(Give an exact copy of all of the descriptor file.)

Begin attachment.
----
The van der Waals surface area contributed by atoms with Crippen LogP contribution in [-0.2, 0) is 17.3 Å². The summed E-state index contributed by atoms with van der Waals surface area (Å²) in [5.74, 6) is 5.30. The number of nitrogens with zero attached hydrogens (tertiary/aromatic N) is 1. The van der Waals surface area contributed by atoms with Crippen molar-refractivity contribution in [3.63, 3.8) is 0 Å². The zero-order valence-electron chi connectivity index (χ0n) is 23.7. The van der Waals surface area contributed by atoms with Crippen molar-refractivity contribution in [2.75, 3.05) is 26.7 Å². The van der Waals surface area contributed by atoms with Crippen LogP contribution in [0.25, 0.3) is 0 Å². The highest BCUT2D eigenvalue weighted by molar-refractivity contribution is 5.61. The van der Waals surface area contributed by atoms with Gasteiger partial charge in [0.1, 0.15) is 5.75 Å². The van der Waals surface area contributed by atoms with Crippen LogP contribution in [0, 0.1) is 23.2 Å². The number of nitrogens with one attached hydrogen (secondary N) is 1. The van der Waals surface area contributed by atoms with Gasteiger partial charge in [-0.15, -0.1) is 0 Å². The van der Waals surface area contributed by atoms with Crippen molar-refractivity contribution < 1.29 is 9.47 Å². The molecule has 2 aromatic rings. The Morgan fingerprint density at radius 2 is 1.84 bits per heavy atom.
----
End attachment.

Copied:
The van der Waals surface area contributed by atoms with Crippen LogP contribution in [-0.2, 0) is 17.3 Å². The summed E-state index contributed by atoms with van der Waals surface area (Å²) in [5.74, 6) is 5.30. The number of nitrogens with zero attached hydrogens (tertiary/aromatic N) is 1. The van der Waals surface area contributed by atoms with Crippen molar-refractivity contribution in [3.63, 3.8) is 0 Å². The zero-order valence-electron chi connectivity index (χ0n) is 23.7. The van der Waals surface area contributed by atoms with Crippen molar-refractivity contribution in [2.75, 3.05) is 26.7 Å². The van der Waals surface area contributed by atoms with Crippen LogP contribution in [0.25, 0.3) is 0 Å². The highest BCUT2D eigenvalue weighted by molar-refractivity contribution is 5.61. The van der Waals surface area contributed by atoms with Gasteiger partial charge in [0.1, 0.15) is 5.75 Å². The van der Waals surface area contributed by atoms with Crippen LogP contribution in [0, 0.1) is 23.2 Å². The number of nitrogens with one attached hydrogen (secondary N) is 1. The van der Waals surface area contributed by atoms with Gasteiger partial charge in [-0.15, -0.1) is 0 Å². The van der Waals surface area contributed by atoms with Crippen molar-refractivity contribution < 1.29 is 9.47 Å². The molecule has 2 aromatic rings. The Morgan fingerprint density at radius 2 is 1.84 bits per heavy atom.